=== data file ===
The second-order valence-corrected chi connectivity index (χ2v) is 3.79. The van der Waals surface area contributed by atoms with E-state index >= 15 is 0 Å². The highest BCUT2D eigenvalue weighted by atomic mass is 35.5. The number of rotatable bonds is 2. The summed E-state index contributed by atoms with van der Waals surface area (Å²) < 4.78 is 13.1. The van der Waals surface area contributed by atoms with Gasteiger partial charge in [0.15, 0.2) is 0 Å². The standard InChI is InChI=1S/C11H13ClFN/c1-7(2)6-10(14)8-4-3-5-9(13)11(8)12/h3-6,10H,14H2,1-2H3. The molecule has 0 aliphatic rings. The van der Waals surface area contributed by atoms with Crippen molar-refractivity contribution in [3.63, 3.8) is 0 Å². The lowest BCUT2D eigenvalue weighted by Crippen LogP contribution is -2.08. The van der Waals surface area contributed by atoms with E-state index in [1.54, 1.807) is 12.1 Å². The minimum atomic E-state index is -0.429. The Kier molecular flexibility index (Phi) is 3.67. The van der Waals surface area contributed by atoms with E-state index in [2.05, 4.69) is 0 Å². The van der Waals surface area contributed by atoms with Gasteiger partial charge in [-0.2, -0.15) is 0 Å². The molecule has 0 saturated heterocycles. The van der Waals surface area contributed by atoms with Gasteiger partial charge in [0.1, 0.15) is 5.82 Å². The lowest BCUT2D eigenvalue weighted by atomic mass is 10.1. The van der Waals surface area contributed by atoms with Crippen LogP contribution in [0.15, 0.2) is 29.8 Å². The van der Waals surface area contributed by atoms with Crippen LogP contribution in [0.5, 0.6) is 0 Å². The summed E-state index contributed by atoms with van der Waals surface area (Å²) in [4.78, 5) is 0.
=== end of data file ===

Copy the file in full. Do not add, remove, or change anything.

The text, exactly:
The second-order valence-corrected chi connectivity index (χ2v) is 3.79. The van der Waals surface area contributed by atoms with E-state index >= 15 is 0 Å². The highest BCUT2D eigenvalue weighted by atomic mass is 35.5. The number of rotatable bonds is 2. The summed E-state index contributed by atoms with van der Waals surface area (Å²) < 4.78 is 13.1. The van der Waals surface area contributed by atoms with Gasteiger partial charge in [0.15, 0.2) is 0 Å². The standard InChI is InChI=1S/C11H13ClFN/c1-7(2)6-10(14)8-4-3-5-9(13)11(8)12/h3-6,10H,14H2,1-2H3. The molecule has 0 aliphatic rings. The van der Waals surface area contributed by atoms with Crippen molar-refractivity contribution in [3.63, 3.8) is 0 Å². The lowest BCUT2D eigenvalue weighted by Crippen LogP contribution is -2.08. The van der Waals surface area contributed by atoms with E-state index in [1.54, 1.807) is 12.1 Å². The minimum atomic E-state index is -0.429. The Kier molecular flexibility index (Phi) is 3.67. The van der Waals surface area contributed by atoms with E-state index in [2.05, 4.69) is 0 Å². The van der Waals surface area contributed by atoms with Gasteiger partial charge in [-0.2, -0.15) is 0 Å². The molecule has 0 saturated heterocycles. The van der Waals surface area contributed by atoms with Gasteiger partial charge in [0.1, 0.15) is 5.82 Å². The lowest BCUT2D eigenvalue weighted by atomic mass is 10.1. The van der Waals surface area contributed by atoms with Crippen LogP contribution in [0.15, 0.2) is 29.8 Å². The van der Waals surface area contributed by atoms with Crippen LogP contribution in [0.5, 0.6) is 0 Å². The summed E-state index contributed by atoms with van der Waals surface area (Å²) in [4.78, 5) is 0.